Credit: Blake J. Lam / Princeton University
In mice, the oldest social memories can form at the age of three days and continue into adulthood, the scientists reported Jan.26 in the journal. Cell Reports. They showed that rat pups prefer their mates over unfamiliar mice as newborns and remember them after up to 100 days of separation – even though they prefer unfamiliar mice as adults.
First author Blake J. Lam from Princeton University: “I am really interested in studying the development of social memory, which is the memory that we have of other individuals including some facts and characteristics about them.” These early memories can form long-term social bonds that pave the way for social interactions later in life. To understand how and when social memories are first developed, Lahham turned to the memory of baby mice about their mothers.
With eyes and ears closed, three-day-old mice are pink, hairless, and translucent, just enough to see white milk in their stomachs. Although puppies at this age have poor motor skills, they have had no trouble identifying their caregivers, likely using scent. Because the animals have the potential to recognize their biological mother based on purely genetic factors, Lahham and colleagues placed the pups in their study under the heading of “foster care” with a different mouse mother, known as the caregiver, at birth.
When the puppy’s welder was placed between the caregiver and the unrelated mother of a mouse (a new mother), the animals ejaculated their small bodies, taking turns taking over the mother who raised her. They spent more time pointing their noses towards their caregivers, which is a sign of recognition and preference.
The authors found that these memories of their adoptive mothers continued into adulthood, with the mice retaining the ability to recognize their mothers even after they had been separated for more than 100 days. However, “there is this really cool behavioral shift once the animal is weaned,” says Lahham. “When the animal is no longer dependent on the mother caring for it, the animal prefers to investigate new mothers.” Meat suggested that adult mice might be more interested in investigating whether the unknown mouse was a threat or a potential mate.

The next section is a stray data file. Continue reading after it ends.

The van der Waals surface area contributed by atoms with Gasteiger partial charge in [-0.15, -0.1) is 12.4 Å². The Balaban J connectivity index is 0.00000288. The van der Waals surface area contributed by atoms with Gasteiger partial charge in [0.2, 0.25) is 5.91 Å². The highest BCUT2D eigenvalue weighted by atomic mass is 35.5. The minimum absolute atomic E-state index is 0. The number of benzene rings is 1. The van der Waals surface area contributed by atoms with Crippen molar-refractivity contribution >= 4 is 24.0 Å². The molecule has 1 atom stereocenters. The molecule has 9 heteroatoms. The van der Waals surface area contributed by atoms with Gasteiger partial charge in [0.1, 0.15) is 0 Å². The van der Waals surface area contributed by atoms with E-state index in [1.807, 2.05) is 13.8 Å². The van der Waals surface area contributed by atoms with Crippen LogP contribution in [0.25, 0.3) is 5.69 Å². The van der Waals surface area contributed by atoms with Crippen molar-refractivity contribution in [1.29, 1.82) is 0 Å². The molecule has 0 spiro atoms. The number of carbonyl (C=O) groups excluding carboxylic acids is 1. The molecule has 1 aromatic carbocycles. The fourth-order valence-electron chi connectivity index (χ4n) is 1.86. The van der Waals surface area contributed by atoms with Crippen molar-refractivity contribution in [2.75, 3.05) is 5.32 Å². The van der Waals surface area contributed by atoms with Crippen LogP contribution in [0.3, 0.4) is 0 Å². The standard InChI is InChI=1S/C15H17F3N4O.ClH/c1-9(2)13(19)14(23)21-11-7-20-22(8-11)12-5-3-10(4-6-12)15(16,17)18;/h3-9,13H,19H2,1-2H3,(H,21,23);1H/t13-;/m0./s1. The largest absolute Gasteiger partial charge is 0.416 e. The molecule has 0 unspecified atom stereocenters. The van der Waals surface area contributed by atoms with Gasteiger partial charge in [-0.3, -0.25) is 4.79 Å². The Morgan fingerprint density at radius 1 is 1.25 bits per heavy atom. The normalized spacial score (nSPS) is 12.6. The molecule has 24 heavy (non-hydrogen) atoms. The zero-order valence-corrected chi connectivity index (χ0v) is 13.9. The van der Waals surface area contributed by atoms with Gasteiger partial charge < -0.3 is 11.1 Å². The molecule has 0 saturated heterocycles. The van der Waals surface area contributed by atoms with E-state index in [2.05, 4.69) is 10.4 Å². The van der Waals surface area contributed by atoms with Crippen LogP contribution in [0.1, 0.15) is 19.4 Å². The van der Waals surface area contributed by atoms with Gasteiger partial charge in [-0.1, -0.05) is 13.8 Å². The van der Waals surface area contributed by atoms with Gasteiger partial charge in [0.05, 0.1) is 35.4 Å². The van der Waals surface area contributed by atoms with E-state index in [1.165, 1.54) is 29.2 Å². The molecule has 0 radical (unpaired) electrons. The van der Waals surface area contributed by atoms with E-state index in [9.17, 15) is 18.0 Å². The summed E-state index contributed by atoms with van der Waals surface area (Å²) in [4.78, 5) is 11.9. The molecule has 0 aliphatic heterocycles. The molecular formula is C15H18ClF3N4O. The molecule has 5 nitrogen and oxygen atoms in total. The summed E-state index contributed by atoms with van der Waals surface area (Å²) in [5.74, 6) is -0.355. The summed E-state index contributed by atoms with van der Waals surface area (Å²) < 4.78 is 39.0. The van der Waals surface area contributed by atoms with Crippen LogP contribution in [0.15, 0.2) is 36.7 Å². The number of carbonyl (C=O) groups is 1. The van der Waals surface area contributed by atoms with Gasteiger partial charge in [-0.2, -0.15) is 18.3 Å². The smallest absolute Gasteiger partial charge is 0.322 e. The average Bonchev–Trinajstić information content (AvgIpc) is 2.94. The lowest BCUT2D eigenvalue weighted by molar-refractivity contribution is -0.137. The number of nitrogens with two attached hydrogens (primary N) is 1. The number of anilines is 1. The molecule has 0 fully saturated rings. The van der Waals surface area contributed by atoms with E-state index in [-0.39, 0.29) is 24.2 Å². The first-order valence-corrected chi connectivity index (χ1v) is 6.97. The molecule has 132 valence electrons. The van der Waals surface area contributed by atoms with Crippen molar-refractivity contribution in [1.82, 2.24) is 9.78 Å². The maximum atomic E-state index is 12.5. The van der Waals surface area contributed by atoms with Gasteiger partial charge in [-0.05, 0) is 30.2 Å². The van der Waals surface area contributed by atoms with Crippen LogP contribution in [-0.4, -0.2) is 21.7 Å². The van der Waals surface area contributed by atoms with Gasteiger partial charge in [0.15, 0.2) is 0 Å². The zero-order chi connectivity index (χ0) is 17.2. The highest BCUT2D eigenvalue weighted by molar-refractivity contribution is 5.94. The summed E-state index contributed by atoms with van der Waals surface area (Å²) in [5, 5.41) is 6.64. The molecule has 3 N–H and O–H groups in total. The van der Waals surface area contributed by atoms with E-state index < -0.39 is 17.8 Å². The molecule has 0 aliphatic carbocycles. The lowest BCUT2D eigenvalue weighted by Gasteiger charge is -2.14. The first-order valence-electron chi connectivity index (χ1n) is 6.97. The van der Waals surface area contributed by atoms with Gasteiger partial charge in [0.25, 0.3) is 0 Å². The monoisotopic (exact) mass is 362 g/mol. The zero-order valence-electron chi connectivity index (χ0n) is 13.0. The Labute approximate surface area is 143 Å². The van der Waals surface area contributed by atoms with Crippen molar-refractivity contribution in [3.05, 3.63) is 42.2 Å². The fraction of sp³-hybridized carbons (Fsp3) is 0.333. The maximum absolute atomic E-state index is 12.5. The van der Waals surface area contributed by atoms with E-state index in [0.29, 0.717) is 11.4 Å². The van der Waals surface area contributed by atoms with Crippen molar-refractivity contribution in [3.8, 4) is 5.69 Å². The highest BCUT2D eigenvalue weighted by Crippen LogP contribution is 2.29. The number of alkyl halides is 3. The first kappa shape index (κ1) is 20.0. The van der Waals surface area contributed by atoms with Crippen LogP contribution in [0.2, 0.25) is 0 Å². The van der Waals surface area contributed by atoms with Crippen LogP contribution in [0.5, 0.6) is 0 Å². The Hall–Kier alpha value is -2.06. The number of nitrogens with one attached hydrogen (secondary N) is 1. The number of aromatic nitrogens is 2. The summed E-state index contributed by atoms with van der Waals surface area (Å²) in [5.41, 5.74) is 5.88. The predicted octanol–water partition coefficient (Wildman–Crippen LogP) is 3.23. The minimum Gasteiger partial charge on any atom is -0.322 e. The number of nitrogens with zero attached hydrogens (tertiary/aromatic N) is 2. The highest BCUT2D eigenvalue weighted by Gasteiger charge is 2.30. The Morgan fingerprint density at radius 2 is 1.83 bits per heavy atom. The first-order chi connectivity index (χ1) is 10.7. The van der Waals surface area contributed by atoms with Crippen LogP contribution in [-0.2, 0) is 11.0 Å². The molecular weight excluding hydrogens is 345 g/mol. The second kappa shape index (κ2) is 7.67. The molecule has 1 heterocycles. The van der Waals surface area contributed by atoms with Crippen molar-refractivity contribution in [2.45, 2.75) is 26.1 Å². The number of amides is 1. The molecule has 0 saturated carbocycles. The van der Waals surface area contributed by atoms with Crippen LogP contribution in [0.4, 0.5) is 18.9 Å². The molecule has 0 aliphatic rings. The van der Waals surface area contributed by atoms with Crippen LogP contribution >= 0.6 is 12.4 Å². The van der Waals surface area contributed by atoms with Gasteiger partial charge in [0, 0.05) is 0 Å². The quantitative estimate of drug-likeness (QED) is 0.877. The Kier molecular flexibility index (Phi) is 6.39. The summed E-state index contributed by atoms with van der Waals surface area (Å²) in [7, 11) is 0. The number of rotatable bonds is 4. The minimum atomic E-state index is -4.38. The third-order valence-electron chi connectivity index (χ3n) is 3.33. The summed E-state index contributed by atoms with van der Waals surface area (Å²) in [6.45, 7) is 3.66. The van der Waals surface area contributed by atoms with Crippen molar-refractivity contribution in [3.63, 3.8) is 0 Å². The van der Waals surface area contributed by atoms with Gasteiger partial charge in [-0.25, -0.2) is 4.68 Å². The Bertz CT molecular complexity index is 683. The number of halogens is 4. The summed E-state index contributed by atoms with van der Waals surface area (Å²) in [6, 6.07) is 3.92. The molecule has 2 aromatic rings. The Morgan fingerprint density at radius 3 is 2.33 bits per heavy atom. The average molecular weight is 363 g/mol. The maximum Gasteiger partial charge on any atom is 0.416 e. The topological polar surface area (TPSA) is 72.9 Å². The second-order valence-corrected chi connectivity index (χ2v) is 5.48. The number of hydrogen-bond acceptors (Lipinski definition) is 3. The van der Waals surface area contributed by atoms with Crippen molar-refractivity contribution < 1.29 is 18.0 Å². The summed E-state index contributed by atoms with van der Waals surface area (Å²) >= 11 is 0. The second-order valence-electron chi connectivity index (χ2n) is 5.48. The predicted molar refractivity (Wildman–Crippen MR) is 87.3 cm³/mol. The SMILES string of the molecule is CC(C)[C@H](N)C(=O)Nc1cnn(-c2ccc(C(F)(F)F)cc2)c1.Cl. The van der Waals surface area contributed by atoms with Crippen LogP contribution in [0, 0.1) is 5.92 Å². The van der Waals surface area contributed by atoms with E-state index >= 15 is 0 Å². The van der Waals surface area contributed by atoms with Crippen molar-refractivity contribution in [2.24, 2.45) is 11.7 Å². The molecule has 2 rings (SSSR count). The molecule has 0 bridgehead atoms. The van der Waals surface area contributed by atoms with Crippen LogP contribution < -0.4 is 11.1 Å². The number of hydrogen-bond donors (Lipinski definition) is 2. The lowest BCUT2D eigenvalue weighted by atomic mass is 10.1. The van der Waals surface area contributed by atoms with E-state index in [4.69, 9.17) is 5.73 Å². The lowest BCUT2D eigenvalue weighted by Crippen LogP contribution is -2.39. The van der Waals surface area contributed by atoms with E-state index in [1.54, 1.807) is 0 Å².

To determine what their mothers’ memories looked like in a mouse brain, the researchers examined an area associated with social memory called CA2 in the hippocampus. They found that the pups of the mice showed more biological markers related to neural activity in a region of their brain after exposure to their caregiver mothers. Conversely, adults expressed more of these markers after exposure to new mothers, indicating that CA2 played a role in behavioral inversion.
They also found that temporarily turning off neuronal activity in the CA2 region in both pups and adults impaired their ability to distinguish between caregivers and new mothers. The next step for Lahham and co-workers is to explore how neighboring brain regions contribute to this phenomenon.
“Our life is made up of memories – but at the end of the day, all of our memories that mean a lot to us, that stimulate us, that fill us with joy or fear, are just nerve cells communicating with each other.” “This is great for me,” Lahham says.
This work was supported by a National Institute of Mental Health grant.
Cell Reports, Lahham et al .: “Newborn mice form lasting CA2-dependent memories of their mothers” https://www.cell.com/cell-reports/fulltext/S2211-1247(20)31657-0
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